Estate Planning for Clients Facing Catastrophic Long-Term Care Costs
Many estate-planning attorneys focus on dealing with tax issues when drafting estate plans. However, because many elderly clients are entering skilled nursing facilities, estate-planning attorneys must be familiar with long-term care issues when drafting estate-plans.
Over 40 percent of people age 65 and over need nursing home care at some point in their lifetime. Having the flexibility to take advantage of techniques to avoid needing to spend down investments, and avoid later recovery from the estate by Medi-Cal, would make estate management for any family dealing with a sick parent/spouse more straightforward and cost-effective.
Clients often believe that assets in a revocable trust are protected if Medi-Cal is needed in the future. This is not the case. Assets held in a revocable trust are considered available to an applicant when a Medi-Cal application is submitted. Assets held in a revocable trust are also subject to the estate recovery program.
If the revocable trust is properly drafted, however, the trustee can engage in long-term care planning if the need for Medi-Cal arises. Provisions that should be included in the elder’s trust include: (1) The ability for an agent under a power of attorney to amend or revoke the trust, and (2) The power of the trustee to make gifts on behalf of the settlor.
However, when broad powers are given to the trustee and agent under a power of attorney to amend and revoke the trust, and make gifts from the trust, there is the potential for elder abuse. Thus, great care must be taken in choosing an appropriate trustee.
Moreover, care should be taken when drafting a joint revocable trust. An A-B-C trust, with the deceased spouse’s share going to a bypass trust, with or without a Qualified Terminable Interest Property (QTIP) Trust, should not be used. The reason is that requiring the funding of a bypass trust on the death of the first spouse may present complications if the survivor is in need of Medi-Cal in the future.
The assets held in a bypass trust will be available to the Medi-Cal applicant; there may not be any way to gift those assets if the bypass trust is set up solely for the benefit of the survivor; and the assets in the bypass trust might be subject to recovery if the survivor is able to qualify for benefits.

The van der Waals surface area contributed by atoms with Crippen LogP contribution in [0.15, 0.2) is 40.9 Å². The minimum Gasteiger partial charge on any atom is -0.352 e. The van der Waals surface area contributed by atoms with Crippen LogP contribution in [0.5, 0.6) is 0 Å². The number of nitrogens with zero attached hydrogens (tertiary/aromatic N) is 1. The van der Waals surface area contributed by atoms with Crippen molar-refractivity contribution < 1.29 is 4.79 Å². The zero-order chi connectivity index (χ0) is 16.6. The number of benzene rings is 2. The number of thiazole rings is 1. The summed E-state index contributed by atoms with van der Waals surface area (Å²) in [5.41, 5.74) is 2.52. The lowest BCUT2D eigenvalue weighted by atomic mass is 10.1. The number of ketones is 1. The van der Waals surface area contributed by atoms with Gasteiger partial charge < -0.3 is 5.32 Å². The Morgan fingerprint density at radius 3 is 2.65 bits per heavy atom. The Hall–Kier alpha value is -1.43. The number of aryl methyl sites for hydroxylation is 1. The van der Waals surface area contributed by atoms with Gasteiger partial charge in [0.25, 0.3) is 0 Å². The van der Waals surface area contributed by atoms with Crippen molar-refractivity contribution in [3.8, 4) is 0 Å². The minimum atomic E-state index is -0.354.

Drafting a power of attorney with long-term care planning provisions is also crucial. Certain powers may not be execerised by an agent unless specifically included. For example, the right to create, modify, revoke, or terminate a trust, and the right to make or revoke a gift of the principal’s property must be expressly granted. Probate Code §4264. Please note that both the power of attorney and the trust must allow an agent to modify or revoke the trust if this power is desired. See Prob C §15401(c).
If the principal wants the agent to make gifts to herself, that power should be expressly authorized to avoid a claim of self-dealing. With respect to future long-term care planning, the most important powers to include are: (1) The power to create, modify, revoke, or terminate a trust, in whole or in part; (2) The power to make or revoke a gift of the principal’s property in trust or otherwise (allows the agent to engage in Medi-Cal planning that involves the gifting of assets); and (3) The power to designate or change the designation of beneficiaries to receive any property, benefit, or contract right on the principal’s death (allows the agent to ensure that the estate recovery is avoided).
The estate-planning attorney should carefully explain to his or her client the broad nature of these powers and the potential for an abuse of power by the agent. The agent should be selected with the greatest of care.